Around 15 years from now, the Royal Navy’s newest submarine will come into service.
The first Dreadnought, one of four new ships currently under construction at an estimated cost of £31 billion, will replace the existing Vanguard class that has defended the UK since 1994. Details are in short supply, but here’s what we know so far.
Previously known as the Successor program, Dreadnought will consist of four submarines. The first of the Dreadnought class will come into Royal Navy service in the early 2030s.
The Dreadnought class will carry the Trident nuclear missiles, Britain’s nuclear deterrent. The measure to renew Trident passed in the House of Commons in July 2016 by a majority of 355 votes.
The Dreadnought name has plenty of history. Nine Royal Navy vessels have already carried the moniker. The HMS Dreadnought of 1906 (below) brought in a huge shift in naval warfare as, amongst other features, it was the first battleship to have a main gun battery. Ships named Dreadnought also sailed during the Spanish Armada in 1588 and the Battle of Trafalgar in 1805.
Britain’s first nuclear submarine was also called Dreadnought and was launched by the Queen in 1956 (bottom picture) from the same yard in which the current class is being constructed.
Work on the concept design has been underway since 2007, according to BAE, while the Government approved the business case in 2011.
The Dreadnought class submarines will be built at BAE System’s site in Barrow-in-Furnace, Cumbria.
In October 2016, the Ministry of Defence committed £1.3 billion to the project to get building work underway. The total cost is estimated at £31 billion.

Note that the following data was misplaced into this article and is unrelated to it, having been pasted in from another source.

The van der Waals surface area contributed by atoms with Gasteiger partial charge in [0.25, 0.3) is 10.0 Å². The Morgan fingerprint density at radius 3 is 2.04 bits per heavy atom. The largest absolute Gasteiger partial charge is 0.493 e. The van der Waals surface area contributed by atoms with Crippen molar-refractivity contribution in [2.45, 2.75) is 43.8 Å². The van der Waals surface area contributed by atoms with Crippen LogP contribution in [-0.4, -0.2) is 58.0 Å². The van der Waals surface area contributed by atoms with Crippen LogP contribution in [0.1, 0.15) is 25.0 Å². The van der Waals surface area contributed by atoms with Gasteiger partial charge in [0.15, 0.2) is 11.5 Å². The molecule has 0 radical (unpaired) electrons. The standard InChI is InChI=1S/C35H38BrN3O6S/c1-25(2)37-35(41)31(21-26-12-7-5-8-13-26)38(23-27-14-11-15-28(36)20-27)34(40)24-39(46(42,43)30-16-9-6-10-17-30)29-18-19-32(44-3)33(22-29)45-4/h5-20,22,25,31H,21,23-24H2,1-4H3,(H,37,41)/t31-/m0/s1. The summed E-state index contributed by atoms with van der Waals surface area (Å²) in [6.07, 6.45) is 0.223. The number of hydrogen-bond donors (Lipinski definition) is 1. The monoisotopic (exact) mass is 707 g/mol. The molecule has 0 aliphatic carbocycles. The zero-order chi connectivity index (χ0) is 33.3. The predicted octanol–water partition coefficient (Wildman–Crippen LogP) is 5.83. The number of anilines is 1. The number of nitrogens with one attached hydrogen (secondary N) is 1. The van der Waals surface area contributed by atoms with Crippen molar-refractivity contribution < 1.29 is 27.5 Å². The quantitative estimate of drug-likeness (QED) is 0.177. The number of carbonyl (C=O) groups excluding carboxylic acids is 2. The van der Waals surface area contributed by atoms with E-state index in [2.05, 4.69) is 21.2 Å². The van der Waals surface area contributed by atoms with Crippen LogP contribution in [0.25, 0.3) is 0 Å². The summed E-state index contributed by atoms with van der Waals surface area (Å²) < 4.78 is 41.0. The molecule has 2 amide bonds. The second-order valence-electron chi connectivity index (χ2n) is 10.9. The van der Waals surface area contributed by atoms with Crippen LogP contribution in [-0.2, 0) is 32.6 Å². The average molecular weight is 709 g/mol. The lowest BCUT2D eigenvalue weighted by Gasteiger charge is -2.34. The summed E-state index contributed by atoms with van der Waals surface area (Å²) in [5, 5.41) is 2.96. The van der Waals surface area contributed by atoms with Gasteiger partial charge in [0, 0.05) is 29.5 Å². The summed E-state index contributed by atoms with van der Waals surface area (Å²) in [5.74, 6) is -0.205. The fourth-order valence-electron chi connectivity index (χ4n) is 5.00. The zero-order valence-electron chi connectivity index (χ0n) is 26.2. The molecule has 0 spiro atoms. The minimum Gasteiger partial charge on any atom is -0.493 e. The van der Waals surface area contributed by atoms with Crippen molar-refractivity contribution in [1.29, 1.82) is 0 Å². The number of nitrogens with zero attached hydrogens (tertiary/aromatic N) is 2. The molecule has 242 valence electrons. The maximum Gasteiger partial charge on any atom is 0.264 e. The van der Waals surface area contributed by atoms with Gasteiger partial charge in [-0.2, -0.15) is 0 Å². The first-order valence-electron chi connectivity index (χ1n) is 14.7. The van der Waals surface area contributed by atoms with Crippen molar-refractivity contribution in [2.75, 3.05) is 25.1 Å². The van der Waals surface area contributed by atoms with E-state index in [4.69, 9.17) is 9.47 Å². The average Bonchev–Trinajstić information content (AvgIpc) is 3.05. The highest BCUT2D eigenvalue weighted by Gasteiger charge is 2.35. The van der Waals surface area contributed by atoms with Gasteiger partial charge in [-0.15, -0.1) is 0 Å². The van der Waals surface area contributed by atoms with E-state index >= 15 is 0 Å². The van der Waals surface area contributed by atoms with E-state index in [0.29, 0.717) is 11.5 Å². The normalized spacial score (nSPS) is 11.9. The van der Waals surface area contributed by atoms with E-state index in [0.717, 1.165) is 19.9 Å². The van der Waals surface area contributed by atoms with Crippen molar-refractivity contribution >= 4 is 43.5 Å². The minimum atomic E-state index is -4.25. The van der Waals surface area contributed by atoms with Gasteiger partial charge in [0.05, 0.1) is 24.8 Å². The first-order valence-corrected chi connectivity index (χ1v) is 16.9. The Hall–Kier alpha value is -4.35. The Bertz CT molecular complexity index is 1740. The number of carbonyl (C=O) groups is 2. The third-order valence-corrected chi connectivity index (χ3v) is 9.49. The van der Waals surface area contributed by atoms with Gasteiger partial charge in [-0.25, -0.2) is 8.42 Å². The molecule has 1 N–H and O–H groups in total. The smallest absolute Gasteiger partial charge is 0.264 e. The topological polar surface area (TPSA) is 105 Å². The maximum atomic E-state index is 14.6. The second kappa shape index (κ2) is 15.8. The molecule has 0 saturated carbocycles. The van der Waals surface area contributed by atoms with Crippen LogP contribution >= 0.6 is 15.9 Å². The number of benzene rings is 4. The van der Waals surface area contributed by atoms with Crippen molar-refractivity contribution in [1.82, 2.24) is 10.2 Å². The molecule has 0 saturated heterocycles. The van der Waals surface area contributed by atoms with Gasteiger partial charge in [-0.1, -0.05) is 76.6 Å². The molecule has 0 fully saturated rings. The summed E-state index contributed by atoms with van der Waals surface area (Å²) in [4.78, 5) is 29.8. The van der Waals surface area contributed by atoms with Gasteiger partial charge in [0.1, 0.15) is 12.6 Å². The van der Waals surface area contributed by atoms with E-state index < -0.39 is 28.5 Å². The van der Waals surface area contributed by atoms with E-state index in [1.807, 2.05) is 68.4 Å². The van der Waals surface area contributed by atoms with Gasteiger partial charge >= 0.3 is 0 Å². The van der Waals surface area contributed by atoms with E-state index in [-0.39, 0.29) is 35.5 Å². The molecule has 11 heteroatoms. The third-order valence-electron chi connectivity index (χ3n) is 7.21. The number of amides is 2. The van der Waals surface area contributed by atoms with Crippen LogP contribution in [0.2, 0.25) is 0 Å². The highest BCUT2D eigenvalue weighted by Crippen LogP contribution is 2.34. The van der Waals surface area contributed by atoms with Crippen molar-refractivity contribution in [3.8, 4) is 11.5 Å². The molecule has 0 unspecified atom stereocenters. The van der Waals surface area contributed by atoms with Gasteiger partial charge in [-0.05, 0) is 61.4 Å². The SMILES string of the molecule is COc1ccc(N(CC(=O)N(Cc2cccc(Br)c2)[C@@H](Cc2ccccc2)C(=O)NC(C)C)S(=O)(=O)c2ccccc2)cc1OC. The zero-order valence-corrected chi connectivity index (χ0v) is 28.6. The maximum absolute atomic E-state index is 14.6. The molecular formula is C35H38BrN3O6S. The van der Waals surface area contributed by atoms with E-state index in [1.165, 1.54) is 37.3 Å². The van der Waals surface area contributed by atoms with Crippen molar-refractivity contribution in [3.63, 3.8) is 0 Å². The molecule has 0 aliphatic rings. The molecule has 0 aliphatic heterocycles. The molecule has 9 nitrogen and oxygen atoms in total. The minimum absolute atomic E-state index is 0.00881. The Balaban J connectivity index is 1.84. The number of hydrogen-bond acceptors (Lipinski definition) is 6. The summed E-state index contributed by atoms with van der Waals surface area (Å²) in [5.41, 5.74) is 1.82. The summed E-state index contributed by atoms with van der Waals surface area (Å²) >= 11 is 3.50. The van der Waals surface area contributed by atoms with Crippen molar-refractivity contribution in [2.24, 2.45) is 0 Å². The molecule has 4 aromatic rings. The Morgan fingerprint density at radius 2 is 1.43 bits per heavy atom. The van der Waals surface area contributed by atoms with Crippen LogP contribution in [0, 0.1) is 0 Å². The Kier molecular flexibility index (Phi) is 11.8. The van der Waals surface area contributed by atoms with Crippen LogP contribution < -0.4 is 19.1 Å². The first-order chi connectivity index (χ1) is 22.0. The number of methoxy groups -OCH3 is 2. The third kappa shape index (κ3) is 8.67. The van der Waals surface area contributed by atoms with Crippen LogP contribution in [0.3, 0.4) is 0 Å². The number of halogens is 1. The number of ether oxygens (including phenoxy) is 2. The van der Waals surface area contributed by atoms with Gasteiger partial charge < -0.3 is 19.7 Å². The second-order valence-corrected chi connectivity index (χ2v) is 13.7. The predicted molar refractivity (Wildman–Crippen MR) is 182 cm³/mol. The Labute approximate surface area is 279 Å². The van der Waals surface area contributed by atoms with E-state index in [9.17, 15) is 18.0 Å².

It’ll be the first Royal Navy British submarine with lighting capable of simulating night and day.
The Dreadnought will be 152.9 feet long, which is around the size of 3 Olympic swimming pools, almost ten feet longer than the V-boat.
It’s also the largest ever built for the navy, displacing 17,200 tonnes, that’s 1,300 more tonnes than Vanguard
While details are still vague on the specifics, the Dreadnought will manufacture its own fresh oxygen and water.
There’s 42.5km of piping and 20,000 cables (347km). There’ll also be 13,000 electrical items on board the ship.
The UK Defence Journal offers insight into Dreadnought’s Common Missile Compartment. It writes: “While details remain sketchy at best regarding the Dreadnought class, one of the key features the new boats will have is a Common Missile Compartment (CMC). CMC aims to define the missile tubes and accompanying systems that would be used to launch new ballistic missiles, successors to the current Trident II/ D5 missile fleet used by the USA and Britain.”
There’s room on board for 130 crew members; three of whom are chefs.
It’s also the first Royal Navy submarine that will offer separate quarters, washing facilities and toilets for male and female crew members.
According to the 2010 Strategic Defence and Security Review, each of the Dreadnoughts will carry eight operational missiles and no more than 40 warheads.
Whether you’re a bookworm or a gym-rat (or both), the Dreadnought has you covered. There’ll be a classroom and study area, and also modern gym facilities. A treadmill is useful as crewmembers can’t exactly go for a long run on a submarine.
More than 2,600 people are currently working on Dreadnought, with BAE predicting up to 7,800 employed each year, throughout the 2020s
‘Delivery Phase 1’ commenced in October 2016 with the cutting of the first steel. However, although there was union dismay over reports that French, not British, steel would be used in the construction, the MoD responded by confirming British steel would be used ‘in the process’.
Several hundred suppliers will be involved, 95% of whom will be from the UK.
Dreadnought submarines are being designed to meet and deter security threats well into the 2050s.
Credit: BAE Systems